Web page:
Some of the minds that have contributed to the systematic dismantling of modern atheism hinted at above are Wolfgang Smith, David Bentley Hart, and Edward Feser. There are, of course, many others that can be mentioned because these men are merely participating in a tradition of thought inherited from the legacy of Western perennial wisdom. This tradition reaches all the way back to Plato and Aristotle, Plotinus and Porphyry, the Patristics, the Scholastics, and finally up to those who would not bend their knee to the mechanistic Weltanschauung or the postmodern metanarrative relativism that followed.

Wolfgang Smith, the philosopher and scientist par excellence, has showed us that we do not need to sacrifice even an inch of our traditional inheritance to the Goliath of scientistic presumption. Instead, Smith makes it possible to be an intellectually fulfilled traditionalist. David Bentley Hart, an Eastern Orthodox theologian, has triumphantly defended the tenets of classical theism against the ferocious misapprehension of those atheists erroneously proclaiming the death of God. Finally, Edward Feser, working within the Neo-Scholastic tradition of thought, has effectively established the fact that atheism is a pernicious superstition, rather than the most reasonable interpretation of reality atheism claims itself to be.

And while I am indebted to all of these great thinkers, it is Edward Feser’s thought that I would like to focus on at this time.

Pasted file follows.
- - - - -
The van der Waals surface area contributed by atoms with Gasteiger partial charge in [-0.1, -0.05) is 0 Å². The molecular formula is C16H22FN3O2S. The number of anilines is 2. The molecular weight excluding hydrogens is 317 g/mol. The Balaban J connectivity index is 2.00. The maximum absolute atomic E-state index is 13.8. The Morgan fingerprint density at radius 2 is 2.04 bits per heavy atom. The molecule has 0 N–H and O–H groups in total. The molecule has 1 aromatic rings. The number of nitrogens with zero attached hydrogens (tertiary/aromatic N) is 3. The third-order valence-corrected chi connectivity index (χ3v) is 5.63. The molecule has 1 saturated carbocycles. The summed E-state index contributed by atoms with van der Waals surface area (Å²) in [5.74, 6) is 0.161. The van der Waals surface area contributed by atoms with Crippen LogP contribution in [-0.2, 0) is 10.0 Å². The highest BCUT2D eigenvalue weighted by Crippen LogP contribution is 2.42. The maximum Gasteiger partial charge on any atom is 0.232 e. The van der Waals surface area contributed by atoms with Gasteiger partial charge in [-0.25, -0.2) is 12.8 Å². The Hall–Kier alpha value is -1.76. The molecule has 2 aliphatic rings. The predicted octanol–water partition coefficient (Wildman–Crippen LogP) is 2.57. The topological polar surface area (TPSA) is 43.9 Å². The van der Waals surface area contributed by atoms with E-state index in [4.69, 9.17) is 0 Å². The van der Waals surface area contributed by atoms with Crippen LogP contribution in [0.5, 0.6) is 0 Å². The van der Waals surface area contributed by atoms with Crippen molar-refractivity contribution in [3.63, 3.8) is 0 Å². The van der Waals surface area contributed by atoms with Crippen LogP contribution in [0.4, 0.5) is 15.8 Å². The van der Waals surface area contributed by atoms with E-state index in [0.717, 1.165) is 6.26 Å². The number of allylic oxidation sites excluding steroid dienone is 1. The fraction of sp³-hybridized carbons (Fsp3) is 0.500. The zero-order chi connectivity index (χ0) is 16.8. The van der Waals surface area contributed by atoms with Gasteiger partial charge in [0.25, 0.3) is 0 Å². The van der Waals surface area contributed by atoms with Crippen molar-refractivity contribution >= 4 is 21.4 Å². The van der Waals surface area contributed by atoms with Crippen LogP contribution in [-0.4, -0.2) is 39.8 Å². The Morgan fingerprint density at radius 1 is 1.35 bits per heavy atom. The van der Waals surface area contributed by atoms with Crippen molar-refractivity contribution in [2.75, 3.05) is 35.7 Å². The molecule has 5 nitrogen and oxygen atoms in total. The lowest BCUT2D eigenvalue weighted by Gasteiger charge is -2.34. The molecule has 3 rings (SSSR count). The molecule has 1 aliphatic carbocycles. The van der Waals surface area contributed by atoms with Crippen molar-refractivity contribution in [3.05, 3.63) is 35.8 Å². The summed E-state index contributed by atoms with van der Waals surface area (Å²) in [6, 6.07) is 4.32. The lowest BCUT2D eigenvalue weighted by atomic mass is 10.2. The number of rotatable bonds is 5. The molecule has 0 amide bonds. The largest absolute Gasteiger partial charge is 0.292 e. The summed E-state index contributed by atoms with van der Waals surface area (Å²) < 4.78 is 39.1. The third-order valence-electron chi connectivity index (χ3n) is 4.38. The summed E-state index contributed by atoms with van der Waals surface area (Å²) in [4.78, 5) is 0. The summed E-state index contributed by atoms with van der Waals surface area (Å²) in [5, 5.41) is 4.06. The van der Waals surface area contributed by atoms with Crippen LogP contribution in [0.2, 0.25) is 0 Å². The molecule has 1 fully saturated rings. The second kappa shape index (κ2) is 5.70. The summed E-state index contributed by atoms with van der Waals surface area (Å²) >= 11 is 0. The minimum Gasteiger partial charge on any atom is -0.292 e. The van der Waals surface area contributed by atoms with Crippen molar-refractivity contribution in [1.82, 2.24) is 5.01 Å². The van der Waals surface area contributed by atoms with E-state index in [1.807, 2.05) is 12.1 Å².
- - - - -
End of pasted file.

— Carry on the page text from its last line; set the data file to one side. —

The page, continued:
Throughout the extensive argumentation found in his work, Edward Feser has entirely destroyed any and all respectability the new atheist movement might have feigned to possess in their many publications of vociferous prognostications. The task of refuting the new atheists began with his great work, The Last Superstition, and has been extended in several publications that followed. His latest work, Five Proofs of the Existence of God, presents classic arguments of natural theology that demonstrate the necessary existence of God. These arguments are the Aristotelian argument, the Neoplatonic argument, the Augustinian argument, the Thomistic argument, and the Rationalist argument. Moreover, Feser dismantles the stock objections to these arguments and thoroughly defends the veracity of natural theology against those critics from the traditions of the so-called Enlightenment. I am reluctant to say that Feser’s work is the ‘last word’ regarding the positive legitimacy of natural theology and theistic ways of arguing for the existence of God, but nonetheless, Feser’s corpus is formidable. To get a glimpse of just how formidable Feser’s work is, all one must do is examine the arguments as he presents them.